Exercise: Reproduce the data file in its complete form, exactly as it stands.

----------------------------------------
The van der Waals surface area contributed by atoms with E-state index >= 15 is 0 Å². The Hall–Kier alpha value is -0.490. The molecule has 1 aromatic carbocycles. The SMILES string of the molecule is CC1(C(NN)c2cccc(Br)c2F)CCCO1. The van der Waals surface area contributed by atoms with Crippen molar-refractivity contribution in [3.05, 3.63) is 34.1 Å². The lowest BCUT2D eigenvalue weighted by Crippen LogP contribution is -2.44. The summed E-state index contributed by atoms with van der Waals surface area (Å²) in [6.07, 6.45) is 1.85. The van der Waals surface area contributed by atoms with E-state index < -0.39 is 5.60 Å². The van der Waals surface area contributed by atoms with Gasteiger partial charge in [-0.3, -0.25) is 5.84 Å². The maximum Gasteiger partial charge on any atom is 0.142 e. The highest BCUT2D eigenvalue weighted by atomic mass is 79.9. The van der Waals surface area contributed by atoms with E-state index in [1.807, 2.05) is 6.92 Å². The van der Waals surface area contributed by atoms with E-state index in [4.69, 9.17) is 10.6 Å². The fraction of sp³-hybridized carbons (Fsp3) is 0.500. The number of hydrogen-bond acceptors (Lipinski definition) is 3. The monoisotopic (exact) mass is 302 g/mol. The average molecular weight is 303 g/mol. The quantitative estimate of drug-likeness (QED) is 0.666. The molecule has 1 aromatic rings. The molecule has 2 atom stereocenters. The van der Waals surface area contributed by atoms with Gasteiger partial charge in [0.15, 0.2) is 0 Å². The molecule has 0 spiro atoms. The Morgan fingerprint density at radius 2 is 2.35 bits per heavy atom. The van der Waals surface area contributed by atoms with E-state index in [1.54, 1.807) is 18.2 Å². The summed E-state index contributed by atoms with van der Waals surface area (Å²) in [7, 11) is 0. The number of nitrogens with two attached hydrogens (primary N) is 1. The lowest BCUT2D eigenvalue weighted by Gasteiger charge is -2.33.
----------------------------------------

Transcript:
The van der Waals surface area contributed by atoms with E-state index >= 15 is 0 Å². The Hall–Kier alpha value is -0.490. The molecule has 1 aromatic carbocycles. The SMILES string of the molecule is CC1(C(NN)c2cccc(Br)c2F)CCCO1. The van der Waals surface area contributed by atoms with Crippen molar-refractivity contribution in [3.05, 3.63) is 34.1 Å². The lowest BCUT2D eigenvalue weighted by Crippen LogP contribution is -2.44. The summed E-state index contributed by atoms with van der Waals surface area (Å²) in [6.07, 6.45) is 1.85. The van der Waals surface area contributed by atoms with E-state index < -0.39 is 5.60 Å². The van der Waals surface area contributed by atoms with Gasteiger partial charge in [-0.3, -0.25) is 5.84 Å². The maximum Gasteiger partial charge on any atom is 0.142 e. The highest BCUT2D eigenvalue weighted by atomic mass is 79.9. The van der Waals surface area contributed by atoms with E-state index in [1.807, 2.05) is 6.92 Å². The van der Waals surface area contributed by atoms with E-state index in [4.69, 9.17) is 10.6 Å². The fraction of sp³-hybridized carbons (Fsp3) is 0.500. The number of hydrogen-bond acceptors (Lipinski definition) is 3. The monoisotopic (exact) mass is 302 g/mol. The average molecular weight is 303 g/mol. The quantitative estimate of drug-likeness (QED) is 0.666. The molecule has 1 aromatic rings. The molecule has 2 atom stereocenters. The van der Waals surface area contributed by atoms with Gasteiger partial charge in [0.15, 0.2) is 0 Å². The molecule has 0 spiro atoms. The Morgan fingerprint density at radius 2 is 2.35 bits per heavy atom. The van der Waals surface area contributed by atoms with E-state index in [1.54, 1.807) is 18.2 Å². The summed E-state index contributed by atoms with van der Waals surface area (Å²) in [7, 11) is 0. The number of nitrogens with two attached hydrogens (primary N) is 1. The lowest BCUT2D eigenvalue weighted by Gasteiger charge is -2.33.